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It Isn’t All About You – 5 Takeaways from Forrester’s “Zero Trust Approach” Report

by Mike Pittenger on Friday December 5, 2014

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Where can you find a good framework for designing and implementing data-centric security?

Forrester’s official Zero Trust Model includes logical arguments for looking beyond traditional perimeter security. You need to realize that sensitive data is mobile, changing, and at risk inside and outside their perimeters - so your security needs to focus on the data. Here are my 5 takeaways.

1. It isn’t all about you

“Almost every enterprise, from an online retailer to a hospital to a government agency, rarely works in isolation and can rarely confine data to within the four walls of the organization.”

Years of perimeter security efforts can lead security professionals to be inward focused. This model doesn’t work in a perimeter-less world. We need to share sensitive information with customers, partners, and contractors to make our business models work. Unless you are taking an approach that assumes data will leave your organization – and still needs protection beyond non-disclosure agreement – you aren’t doing enough. You need to take steps to ensure your data is protected when it travels.

2. It’s not about your infrastructure either

“On average, 15% of employees are accessing sensitive data such as customer information, nonpublic financial data, intellectual property, and corporate strategy from devices other than work laptops and desktops. So it’s now far less important to focus on protecting individual devices the organization no longer owns, or attempting to lock down the devices that connect to the network, and far more important to protect the organization’s sensitive data regardless of device type or location.”

BYOD is a fact of life. Organizations can’t be responsible for managing (or controlling) users’ personal devices. What you can do, however, is ensure that sensitive data isn’t moved to those devices, or is encrypted when it is moved. Rules governing automatic encryption based on a data’s sensitivity are simple to manage. Better still, keys can be restricted to those devices on which decryption keys reside, where closer control is possible.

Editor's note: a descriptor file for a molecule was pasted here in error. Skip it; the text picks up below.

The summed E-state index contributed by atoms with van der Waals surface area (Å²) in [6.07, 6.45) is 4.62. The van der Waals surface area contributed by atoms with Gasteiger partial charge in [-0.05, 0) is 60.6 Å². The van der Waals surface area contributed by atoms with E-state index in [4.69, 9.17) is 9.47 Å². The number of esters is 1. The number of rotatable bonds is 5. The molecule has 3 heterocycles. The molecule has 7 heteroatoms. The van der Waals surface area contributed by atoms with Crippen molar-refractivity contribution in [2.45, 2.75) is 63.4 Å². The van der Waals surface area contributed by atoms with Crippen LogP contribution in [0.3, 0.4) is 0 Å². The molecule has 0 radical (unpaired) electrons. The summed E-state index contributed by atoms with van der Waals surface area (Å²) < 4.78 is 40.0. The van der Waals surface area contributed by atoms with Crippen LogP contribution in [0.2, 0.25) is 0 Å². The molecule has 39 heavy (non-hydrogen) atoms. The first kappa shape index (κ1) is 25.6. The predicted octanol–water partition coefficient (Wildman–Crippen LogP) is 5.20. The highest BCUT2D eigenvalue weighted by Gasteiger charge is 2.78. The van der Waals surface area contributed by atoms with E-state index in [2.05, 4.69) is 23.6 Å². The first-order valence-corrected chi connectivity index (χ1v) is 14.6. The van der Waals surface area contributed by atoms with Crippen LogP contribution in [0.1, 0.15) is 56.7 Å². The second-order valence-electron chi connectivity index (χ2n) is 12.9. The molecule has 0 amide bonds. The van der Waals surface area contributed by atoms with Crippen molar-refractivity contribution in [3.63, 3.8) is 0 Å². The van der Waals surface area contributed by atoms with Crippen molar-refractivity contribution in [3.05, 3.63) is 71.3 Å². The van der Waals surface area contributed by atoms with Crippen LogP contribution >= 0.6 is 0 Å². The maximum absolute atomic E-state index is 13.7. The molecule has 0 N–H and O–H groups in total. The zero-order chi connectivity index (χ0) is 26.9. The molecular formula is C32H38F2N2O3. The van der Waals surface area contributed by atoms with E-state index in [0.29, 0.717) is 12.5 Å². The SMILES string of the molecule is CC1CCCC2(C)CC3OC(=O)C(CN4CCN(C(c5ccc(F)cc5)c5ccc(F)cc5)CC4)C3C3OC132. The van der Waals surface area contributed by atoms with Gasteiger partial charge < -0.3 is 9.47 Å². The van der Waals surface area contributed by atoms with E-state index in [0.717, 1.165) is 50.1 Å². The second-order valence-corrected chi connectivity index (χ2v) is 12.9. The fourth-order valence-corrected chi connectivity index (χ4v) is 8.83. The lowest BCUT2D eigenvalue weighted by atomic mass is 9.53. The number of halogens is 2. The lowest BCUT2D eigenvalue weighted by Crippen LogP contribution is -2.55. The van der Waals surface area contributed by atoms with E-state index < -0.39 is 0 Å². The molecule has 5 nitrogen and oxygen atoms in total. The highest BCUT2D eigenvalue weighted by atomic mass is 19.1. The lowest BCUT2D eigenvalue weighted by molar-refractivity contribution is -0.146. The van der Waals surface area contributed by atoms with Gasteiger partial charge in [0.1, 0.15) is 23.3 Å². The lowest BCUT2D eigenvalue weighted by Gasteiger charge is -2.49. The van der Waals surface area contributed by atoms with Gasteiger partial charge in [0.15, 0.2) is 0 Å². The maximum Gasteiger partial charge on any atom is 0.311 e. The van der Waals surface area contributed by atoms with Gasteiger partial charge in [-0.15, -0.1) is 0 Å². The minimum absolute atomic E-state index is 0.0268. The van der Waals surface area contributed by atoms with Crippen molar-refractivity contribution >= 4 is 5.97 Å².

3. You need to know which data to protect, and where it is

“Defining the data simplifies its control. We break the problem of controlling and securing data down into three areas: 1) defining the data; 2) dissecting and analyzing the data; and 3) defending and protecting the data.”

This can seem like a formidable task, but it need not be. It’s also the foundation of a data-centric approach to security. Organizations require policies to classify data, and technology to do so automatically and continuously. A simple starting point is to classify data contextually, where data is classified based on the application or user creating the data (e.g., CAD files are automatically classified as sensitive data), or the storage location of the data. Classifying the data on the endpoint, continuously, is critical because…

4. The value of data isn’t static

“The classification of data (e.g., individual files, emails, database fields, etc.) can change as the value of the data changes over time.”

The sensitivity of information changes over time. A file containing credit card numbers should be classified as sensitive. If those numbers are deleted, the file’s classification should reflect this. Similarly, a Word document may not be sensitive, until those credit card numbers are copied into it. A data-centric approach provides the intelligence to understand the value of data as it is modified or used.

5. Trust isn’t static

“’Trust’ is continuously assessed though a risk-based analysis of all available information.”

This, I believe, is Forrester’s most important argument; trust is based on situational awareness. While organizations like to think of their users, contractors and partners as trustworthy, there are different levels of trust, depending on the circumstances. You may trust a class of users to access data inside your network, but not want them to move the data outside your network. You may want to allow users to have Internet access when viewing sensitive documents, but only through your VPN. In other words, trust has contextual parameters based on the user, the information, the location, and the action.

Forrester builds a strong argument that organizations need to focus on protecting sensitive data directly, wherever the data is located, rather than on building fortresses. Protection that travels with the data allows us to make and enforce decisions based on the context of use case. Moving protection to the data makes sense in a world with disappearing perimeters.

You can download a copy of the full Forrester report here.

Tags:  Data Protection

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